After more than thirty years of ruling Montenegro Milo Đukanović leaves the post of the president of the country. We have already written about what the ruling of “Europe’s last dictator” was remembered for and why Montenegrin Serbs sighed with relief after his departure. But what awaits the country with Jakov Milatović at the helm of the state and who is he really?
Milatović is 36 years old, and he is married with three children. The new president is a brilliant economics graduate from the University of Podgorica. High academic performance made it possible to obtain scholarships for further study from foreign universities through the government or through the non-profit sector. Obviously, Milatović took advantage of this. His biography is replete with educational institutions. The future president studied in the U.S., Austria, Italy, England, Germany and Serbia. No wonder that the gifted and talented economist with degrees from the most prestigious universities from Illinois to Oxford got a good labor direction. Milatović has worked at the European Bank for Reconstruction and Development (EBRD) since 2014, and through hard work he rose to the position of chief specialist for several countries in the Balkan region. As an international financial institution, the bank was created after the collapse of the socialist bloc to help the countries of Central and Eastern Europe transition to an open-market-oriented “democratic economy”. The EBRD is an instrument of Western “soft power” buying the dictators of post-communist countries in order to influence their policies to the benefit of creditors. In Milatović’s career, both the geography of his education and his place of work speak volumes about at least who he was raised by and what kind of “universe” he is committed to. And obviously, his appearance on the political scene in 2020 was not a coincidence.
Montenegro’s independence was another defeat for the “Serbian world” against the background of the collapse of The Socialist Federal Republic of Yugoslavia (SFRY). Unlike other breakaway republics, the country had essentially nothing to challenge Serbia in terms of national identity. Montenegro, as the Serbs say, is Serbian Sparta. Montenegrins as an ethnos in the Serbian society are even commonly denied the right to exist. Throughout his rule Milo Đukanović was betting on national minorities and “Montenegrin nationalists”. He fought hard against the Serbian Orthodox Church and pursued a consistent policy against everything Serbian in the country. The election of Milatović was not so much his victory as the defeat of Đukanović, who fell under the blows of the protest vote. Food for thought is also added to the long-standing discussion about the discontent of the U.S. and European curatorial countries with Montenegro’s permanent ruler. Political corruption, pandering to organized crime and the Montenegrin drug mafia that has become a problem for all of Europe has translated into a loss of support for Milo from his former allies in the West. For the Serbian majority Milatović ‘s victory is only a choice of the lesser of two evils.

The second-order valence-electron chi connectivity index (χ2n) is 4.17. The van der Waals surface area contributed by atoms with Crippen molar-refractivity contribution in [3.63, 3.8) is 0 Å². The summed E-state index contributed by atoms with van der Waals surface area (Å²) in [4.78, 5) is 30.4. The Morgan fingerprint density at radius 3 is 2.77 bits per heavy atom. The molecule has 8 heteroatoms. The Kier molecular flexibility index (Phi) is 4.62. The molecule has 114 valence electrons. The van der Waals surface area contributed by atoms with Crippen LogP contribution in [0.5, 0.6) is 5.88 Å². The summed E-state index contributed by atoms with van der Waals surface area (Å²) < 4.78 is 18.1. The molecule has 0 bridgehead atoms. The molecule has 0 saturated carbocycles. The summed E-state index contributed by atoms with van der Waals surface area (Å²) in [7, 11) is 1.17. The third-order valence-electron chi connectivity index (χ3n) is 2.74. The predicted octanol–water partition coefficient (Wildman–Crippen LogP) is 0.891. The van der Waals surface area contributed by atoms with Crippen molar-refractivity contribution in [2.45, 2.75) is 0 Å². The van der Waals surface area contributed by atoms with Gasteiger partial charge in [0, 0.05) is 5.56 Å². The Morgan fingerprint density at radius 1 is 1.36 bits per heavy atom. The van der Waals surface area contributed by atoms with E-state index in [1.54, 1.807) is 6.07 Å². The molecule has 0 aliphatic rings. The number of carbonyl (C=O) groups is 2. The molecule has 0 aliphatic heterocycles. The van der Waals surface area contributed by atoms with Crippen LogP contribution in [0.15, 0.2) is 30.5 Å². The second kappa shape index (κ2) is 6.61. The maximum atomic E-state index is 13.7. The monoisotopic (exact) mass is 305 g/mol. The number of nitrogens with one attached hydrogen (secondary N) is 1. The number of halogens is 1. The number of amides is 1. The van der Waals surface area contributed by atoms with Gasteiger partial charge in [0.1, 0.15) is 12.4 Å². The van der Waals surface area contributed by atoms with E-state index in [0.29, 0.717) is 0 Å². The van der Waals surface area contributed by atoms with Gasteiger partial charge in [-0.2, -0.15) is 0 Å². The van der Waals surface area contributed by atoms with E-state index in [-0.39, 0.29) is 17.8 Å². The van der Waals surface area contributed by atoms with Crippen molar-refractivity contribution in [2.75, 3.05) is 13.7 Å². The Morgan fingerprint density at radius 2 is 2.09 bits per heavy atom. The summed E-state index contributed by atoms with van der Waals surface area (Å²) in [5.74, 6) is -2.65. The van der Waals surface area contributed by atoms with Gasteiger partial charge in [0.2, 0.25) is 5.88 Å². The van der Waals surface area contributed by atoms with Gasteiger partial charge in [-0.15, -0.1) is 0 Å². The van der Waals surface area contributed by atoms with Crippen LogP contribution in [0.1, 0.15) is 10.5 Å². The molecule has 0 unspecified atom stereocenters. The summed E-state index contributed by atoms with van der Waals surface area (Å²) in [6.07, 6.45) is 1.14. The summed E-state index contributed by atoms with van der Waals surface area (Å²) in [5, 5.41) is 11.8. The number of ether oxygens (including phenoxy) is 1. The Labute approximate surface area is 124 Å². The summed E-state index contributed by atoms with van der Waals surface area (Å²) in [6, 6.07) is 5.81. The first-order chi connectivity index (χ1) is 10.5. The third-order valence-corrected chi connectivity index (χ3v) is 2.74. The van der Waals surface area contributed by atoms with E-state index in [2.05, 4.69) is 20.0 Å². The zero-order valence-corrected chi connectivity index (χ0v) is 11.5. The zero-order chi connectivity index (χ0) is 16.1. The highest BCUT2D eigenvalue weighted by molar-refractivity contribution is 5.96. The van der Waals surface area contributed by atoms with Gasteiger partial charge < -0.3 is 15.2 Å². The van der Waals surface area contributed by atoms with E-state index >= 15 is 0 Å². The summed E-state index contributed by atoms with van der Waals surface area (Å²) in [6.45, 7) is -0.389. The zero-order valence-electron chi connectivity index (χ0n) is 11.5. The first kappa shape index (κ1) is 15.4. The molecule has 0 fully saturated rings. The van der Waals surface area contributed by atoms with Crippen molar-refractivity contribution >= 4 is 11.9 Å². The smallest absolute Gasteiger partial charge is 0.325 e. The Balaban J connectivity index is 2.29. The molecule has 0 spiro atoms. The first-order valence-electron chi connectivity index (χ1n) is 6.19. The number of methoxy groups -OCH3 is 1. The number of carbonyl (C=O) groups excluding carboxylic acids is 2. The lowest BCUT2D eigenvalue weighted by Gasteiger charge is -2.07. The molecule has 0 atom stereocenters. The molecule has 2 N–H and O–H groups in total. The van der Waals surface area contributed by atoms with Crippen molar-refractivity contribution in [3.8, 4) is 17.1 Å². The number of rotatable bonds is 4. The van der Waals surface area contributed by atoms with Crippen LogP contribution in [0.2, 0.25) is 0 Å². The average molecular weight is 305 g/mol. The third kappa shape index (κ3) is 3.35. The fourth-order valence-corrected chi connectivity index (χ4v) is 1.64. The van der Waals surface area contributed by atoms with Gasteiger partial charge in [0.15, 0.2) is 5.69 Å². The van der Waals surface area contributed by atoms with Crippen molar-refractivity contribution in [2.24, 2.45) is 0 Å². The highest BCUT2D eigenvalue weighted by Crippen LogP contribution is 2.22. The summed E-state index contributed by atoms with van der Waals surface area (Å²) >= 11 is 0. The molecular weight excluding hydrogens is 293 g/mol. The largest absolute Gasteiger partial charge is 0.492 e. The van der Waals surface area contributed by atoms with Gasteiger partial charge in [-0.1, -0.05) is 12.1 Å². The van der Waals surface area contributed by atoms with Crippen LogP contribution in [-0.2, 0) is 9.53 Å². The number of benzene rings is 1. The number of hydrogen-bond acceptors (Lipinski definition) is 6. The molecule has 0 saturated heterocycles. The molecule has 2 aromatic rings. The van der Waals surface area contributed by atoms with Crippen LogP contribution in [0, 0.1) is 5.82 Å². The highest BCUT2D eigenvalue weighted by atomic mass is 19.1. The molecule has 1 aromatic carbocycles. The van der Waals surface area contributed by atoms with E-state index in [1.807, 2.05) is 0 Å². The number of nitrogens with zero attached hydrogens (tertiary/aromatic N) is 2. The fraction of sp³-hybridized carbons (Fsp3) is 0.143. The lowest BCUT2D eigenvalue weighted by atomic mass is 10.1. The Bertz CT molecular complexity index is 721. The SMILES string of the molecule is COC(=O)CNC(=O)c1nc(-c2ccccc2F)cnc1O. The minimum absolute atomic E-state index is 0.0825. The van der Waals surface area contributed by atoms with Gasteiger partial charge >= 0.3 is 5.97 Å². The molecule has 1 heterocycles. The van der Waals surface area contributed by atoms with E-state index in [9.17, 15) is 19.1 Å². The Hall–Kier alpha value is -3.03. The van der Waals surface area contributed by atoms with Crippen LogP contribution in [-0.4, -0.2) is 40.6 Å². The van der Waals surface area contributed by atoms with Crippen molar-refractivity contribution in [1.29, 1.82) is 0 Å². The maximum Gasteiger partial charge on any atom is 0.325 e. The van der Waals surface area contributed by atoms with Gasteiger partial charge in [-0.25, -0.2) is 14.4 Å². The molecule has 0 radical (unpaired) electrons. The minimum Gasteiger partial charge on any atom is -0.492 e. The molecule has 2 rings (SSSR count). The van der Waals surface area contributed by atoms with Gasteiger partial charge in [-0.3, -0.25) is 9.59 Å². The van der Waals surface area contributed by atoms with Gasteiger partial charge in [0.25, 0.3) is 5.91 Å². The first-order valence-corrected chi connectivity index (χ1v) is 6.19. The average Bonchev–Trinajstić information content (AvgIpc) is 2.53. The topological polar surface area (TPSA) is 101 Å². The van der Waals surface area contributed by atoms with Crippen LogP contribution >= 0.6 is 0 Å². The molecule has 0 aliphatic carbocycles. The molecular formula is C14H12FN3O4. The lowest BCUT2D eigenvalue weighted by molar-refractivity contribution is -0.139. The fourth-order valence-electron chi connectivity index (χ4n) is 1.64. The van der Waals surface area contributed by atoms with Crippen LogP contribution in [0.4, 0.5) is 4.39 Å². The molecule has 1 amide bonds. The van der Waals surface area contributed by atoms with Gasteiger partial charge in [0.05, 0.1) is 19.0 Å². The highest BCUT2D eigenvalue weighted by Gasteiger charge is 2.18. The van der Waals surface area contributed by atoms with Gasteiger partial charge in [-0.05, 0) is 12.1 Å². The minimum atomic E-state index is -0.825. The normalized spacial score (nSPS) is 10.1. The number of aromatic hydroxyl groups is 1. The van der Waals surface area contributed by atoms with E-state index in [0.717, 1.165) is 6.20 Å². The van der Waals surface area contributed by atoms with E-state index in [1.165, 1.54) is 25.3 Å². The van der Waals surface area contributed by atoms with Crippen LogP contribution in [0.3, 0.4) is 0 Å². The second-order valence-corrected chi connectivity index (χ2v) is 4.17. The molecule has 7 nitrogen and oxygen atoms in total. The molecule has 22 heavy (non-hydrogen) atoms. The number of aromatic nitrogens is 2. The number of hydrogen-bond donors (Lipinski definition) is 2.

Indeed, the newly elected president promised to strengthen cooperation with his neighbors, especially Serbia. Milatović is not against joining the Open Balkans initiative, which Đukanović was particularly against in the past considering it an instrument of enlarging Belgrade’s influence. Therefore, at first glance, “Serbian peace” is not threatened by anything, Milatović calls himself an Orthodox Christian, and he obviously will not continue his predecessor’s aggressive policy towards the Orthodox Church. By the way, Joanikije II, Metropolitan of Montenegro has already cautiously congratulated the new leader hoping for a fundamental change in the relationship between Church and state.